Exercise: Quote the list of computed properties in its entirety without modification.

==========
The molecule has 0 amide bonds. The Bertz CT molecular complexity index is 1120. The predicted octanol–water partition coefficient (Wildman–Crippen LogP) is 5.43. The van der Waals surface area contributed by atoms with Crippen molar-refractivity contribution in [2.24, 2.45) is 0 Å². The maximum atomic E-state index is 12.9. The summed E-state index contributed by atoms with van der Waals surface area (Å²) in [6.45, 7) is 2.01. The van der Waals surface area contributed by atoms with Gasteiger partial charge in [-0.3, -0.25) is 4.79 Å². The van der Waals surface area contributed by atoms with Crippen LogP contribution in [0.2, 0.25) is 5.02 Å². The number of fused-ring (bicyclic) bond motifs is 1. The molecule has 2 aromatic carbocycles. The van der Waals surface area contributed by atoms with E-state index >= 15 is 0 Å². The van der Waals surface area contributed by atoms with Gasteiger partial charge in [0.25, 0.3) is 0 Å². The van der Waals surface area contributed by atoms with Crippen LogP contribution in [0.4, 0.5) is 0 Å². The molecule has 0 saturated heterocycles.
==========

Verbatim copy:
The molecule has 0 amide bonds. The Bertz CT molecular complexity index is 1120. The predicted octanol–water partition coefficient (Wildman–Crippen LogP) is 5.43. The van der Waals surface area contributed by atoms with Crippen molar-refractivity contribution in [2.24, 2.45) is 0 Å². The maximum atomic E-state index is 12.9. The summed E-state index contributed by atoms with van der Waals surface area (Å²) in [6.45, 7) is 2.01. The van der Waals surface area contributed by atoms with Gasteiger partial charge in [-0.3, -0.25) is 4.79 Å². The van der Waals surface area contributed by atoms with Crippen LogP contribution in [0.2, 0.25) is 5.02 Å². The number of fused-ring (bicyclic) bond motifs is 1. The molecule has 2 aromatic carbocycles. The van der Waals surface area contributed by atoms with E-state index >= 15 is 0 Å². The van der Waals surface area contributed by atoms with Gasteiger partial charge in [0.25, 0.3) is 0 Å². The van der Waals surface area contributed by atoms with Crippen LogP contribution in [0.4, 0.5) is 0 Å². The molecule has 0 saturated heterocycles.